Snake oil for cellphone radiation in a New York Times “Science Times” ad?
Misleading students about supposed alternatives to evolution theory is said to exact social costs. In a New York Times “Science Times” advertisement, does some similar cost arise from promoting a device that purports to protect cellphone users from electromagnetic emissions and cancer?
To what extent, if any, should a public science forum—in business to make money—insist on scientific fact when it comes to paid advertising?
The 11 March “Science Times” contains a full-page (p. D5) color advertisement—a photo of a young, smiling woman talking on a cellphone that has affixed to it an object the size and shape of a button. The headline says: “NEUTRALIZE HARMFUL RADIATION.” The subhead calls the button a “shield,” gives its brand name, and calls it “award winning and clinically approved.”
Brief text at the foot of the page calls the “shield” a “silicon based micro processor that neutralizes harmful radiation” and explains, “The device is distortion and noise free to communication devices, effectively neutralizing electromagnetic radiation of the device it is applied to.”
The Federal Trade Commission’s “Cell phone radiation scams” web page says there’s “no scientific proof that so-called shields significantly reduce exposure from...electromagnetic emissions.” It links to the National Cancer Institute’s page “Cell phones and cancer risk,” which says there’s “no evidence from studies of cells, animals, or humans that radiofrequency energy can cause cancer.”
Yet this “shield” product’s own web site includes, along with much else to report, a warning that radiofrequency energy can cause cancer.
One of the site’s four main, rotating pages shows, under the headline “Shield them,” a child whose laptop has the button “shield” affixed to it. The text, attempting to borrow the Times’s credibility, says, “Those ages 8 to 18 spend more than seven and a half hours a day with such devices.” The attribution line cites “The New York Times” in the Times’s own special script for its name.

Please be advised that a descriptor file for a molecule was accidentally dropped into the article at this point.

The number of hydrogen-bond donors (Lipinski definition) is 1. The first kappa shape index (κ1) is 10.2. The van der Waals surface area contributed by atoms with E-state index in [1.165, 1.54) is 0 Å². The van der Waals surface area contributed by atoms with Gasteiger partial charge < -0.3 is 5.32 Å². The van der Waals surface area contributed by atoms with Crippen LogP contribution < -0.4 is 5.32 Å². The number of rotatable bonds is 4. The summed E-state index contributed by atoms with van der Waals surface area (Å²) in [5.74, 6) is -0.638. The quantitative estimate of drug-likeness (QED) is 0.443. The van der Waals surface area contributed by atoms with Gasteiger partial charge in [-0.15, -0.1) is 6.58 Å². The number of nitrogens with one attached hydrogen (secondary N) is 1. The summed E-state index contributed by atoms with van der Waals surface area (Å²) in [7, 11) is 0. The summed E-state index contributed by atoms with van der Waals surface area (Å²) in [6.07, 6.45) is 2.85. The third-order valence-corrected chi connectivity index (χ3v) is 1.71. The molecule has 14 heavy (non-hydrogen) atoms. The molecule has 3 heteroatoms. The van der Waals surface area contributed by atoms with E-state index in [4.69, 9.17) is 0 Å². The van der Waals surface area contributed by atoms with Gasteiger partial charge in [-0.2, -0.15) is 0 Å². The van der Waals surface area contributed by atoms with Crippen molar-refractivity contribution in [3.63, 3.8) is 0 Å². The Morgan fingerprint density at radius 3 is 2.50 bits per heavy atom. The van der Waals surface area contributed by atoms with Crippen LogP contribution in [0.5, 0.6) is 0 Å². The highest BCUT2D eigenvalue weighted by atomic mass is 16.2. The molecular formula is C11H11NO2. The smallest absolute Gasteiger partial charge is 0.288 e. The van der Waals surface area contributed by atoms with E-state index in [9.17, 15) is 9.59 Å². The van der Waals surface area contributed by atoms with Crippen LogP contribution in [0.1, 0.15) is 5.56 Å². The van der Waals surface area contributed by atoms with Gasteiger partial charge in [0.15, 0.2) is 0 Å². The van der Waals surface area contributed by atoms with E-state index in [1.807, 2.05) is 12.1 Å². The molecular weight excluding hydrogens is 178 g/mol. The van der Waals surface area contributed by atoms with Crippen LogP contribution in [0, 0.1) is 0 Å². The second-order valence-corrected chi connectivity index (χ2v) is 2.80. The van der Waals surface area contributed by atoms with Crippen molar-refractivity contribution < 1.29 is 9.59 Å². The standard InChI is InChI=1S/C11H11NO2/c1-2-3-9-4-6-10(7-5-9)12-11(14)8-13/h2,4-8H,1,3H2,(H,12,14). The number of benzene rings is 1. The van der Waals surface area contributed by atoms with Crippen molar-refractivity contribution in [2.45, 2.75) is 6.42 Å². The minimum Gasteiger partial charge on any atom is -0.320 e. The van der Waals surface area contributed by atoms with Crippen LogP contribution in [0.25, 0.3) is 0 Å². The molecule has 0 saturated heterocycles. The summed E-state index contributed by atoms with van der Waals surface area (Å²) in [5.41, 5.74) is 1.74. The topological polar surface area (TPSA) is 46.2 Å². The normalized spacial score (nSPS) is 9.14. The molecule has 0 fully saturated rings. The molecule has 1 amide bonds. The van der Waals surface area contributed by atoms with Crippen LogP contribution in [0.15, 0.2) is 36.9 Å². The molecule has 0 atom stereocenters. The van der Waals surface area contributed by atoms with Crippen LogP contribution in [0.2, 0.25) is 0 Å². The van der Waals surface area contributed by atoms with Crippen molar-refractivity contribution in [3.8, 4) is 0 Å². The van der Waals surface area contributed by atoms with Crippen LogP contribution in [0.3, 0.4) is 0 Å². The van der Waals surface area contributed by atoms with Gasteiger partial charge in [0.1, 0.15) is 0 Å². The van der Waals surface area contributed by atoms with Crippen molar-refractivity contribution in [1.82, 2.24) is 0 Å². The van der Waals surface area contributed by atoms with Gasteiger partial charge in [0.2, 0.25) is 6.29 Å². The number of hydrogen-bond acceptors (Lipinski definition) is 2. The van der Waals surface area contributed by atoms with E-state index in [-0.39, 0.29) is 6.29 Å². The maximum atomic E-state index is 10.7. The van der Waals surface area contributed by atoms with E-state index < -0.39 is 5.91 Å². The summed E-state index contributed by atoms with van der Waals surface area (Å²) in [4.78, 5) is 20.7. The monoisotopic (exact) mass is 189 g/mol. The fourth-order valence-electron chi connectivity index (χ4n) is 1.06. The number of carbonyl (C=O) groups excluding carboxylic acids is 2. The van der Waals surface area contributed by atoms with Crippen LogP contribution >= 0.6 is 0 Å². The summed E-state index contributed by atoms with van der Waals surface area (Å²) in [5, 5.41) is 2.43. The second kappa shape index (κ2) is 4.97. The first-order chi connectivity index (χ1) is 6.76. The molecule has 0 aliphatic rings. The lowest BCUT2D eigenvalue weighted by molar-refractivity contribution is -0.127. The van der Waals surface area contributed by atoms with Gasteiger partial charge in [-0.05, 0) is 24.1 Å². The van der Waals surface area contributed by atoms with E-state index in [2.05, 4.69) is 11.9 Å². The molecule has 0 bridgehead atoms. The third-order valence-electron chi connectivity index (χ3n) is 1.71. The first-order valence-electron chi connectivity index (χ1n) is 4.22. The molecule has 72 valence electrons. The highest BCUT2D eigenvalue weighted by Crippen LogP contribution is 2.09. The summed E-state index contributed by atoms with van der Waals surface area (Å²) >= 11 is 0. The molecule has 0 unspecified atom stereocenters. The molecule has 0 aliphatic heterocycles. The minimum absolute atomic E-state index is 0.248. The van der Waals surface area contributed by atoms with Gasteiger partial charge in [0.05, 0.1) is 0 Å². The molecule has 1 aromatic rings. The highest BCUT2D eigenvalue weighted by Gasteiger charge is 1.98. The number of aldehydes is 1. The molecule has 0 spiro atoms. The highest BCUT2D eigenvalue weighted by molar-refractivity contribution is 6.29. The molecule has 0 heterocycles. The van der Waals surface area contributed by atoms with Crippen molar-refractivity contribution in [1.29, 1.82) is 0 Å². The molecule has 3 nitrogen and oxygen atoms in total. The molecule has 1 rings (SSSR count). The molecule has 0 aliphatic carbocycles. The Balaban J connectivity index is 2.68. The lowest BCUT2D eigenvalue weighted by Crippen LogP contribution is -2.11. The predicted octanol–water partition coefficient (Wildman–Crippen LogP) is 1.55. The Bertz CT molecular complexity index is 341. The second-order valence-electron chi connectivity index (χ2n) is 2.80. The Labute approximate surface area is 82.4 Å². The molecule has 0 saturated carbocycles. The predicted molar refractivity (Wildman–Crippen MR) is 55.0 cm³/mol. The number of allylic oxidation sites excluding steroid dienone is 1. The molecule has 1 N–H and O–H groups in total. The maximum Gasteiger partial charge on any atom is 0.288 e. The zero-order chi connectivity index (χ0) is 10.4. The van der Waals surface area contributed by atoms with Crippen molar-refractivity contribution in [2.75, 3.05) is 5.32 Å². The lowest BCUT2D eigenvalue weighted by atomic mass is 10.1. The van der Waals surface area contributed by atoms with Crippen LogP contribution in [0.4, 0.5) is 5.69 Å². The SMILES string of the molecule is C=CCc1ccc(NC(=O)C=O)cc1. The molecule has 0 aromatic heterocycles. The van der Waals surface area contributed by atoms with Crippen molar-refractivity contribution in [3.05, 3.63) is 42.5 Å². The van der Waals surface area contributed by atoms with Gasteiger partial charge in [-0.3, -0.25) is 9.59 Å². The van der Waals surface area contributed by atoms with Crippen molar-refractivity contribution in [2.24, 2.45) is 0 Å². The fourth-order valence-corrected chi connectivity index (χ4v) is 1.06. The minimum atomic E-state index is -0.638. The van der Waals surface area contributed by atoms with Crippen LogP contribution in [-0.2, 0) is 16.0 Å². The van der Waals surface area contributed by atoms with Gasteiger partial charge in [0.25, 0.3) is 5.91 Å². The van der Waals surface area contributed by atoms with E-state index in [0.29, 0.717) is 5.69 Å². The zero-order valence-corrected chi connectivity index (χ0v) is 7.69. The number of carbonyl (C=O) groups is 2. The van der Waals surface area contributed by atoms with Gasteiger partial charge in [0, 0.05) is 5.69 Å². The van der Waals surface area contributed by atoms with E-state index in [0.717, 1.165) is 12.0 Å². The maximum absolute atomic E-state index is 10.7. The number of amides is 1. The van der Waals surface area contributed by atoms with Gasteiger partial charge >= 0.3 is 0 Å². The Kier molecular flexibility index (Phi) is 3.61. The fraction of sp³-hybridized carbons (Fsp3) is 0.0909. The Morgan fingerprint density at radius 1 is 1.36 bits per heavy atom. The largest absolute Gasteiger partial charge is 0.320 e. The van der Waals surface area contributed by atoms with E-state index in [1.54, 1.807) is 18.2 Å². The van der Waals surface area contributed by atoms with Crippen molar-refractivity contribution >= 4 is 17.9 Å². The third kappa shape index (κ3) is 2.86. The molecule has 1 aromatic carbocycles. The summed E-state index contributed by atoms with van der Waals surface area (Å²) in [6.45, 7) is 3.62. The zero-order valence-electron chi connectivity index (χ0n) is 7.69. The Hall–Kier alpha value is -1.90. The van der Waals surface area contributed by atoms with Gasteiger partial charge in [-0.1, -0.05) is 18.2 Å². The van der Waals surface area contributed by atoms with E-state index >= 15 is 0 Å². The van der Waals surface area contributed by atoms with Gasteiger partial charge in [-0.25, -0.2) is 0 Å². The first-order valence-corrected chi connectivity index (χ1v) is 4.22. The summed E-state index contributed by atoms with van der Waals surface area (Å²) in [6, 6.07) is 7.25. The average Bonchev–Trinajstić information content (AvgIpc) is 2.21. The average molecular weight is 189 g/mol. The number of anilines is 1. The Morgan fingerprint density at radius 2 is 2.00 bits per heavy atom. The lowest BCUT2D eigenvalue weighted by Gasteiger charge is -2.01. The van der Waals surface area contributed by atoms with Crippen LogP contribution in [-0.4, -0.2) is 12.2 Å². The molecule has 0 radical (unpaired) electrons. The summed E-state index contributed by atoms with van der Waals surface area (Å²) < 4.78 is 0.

Another page reveals the shield’s cost, $39, and calls it a “patented fractal matrix resonator built with nano technology.” Another advertises, at $199, an index-card-sized version of the shield, calling it “a 9 core silicon based micro processor that provides universal protection from electromagnetic radiation of the broadband frequencies.” The page stipulates that the “device does not cause signal interference” and advises, “Activate by carrying the device on the person in a pocket, purse, wallet, etc.” Bits of text elaborating on that message advertise both a “front” and a “rear amplifying antenna” and a “thermal infrared absorbing layer” for “harmful thermal emission.”
A three-minute video on that page reports that cellphones and power lines present an “electromagnetic radiation pollution” problem, that scientists have determined cellphone use to be carcinogenic, and that the advertised device “absorbs the harmful waves and transforms them into harmless components by decomposing oscillations of electromagnetic fields.”
Another page calls “the influence of electro-magnetic radiation a serious health risk.” It offers comparatively extensive text, including this paragraph:
The main element of the [“shield”] is a special ring type fractal diffraction lattice (FDL). FDL represents the universal spatial-wave Fourier analyzer that is capable of differentiating across a wide spectrum of frequencies and electromagnetic field oscillations of any type (background, technological, biological). It works by decomposing them into the harmonious components and transforming them into a more coherent state.
An FAQ page claims that the technology “has been proven by several studies conducted by scientific, medical, and physics institutes.” It cites no sources.
Steven T. Corneliussen, a media analyst for the American Institute of Physics, monitors three national newspapers, the weeklies Nature and Science, and occasionally other publications. He has published op-eds in the Washington Post and other newspapers, has written for NASA's history program, and is a science writer at a particle-accelerator laboratory.
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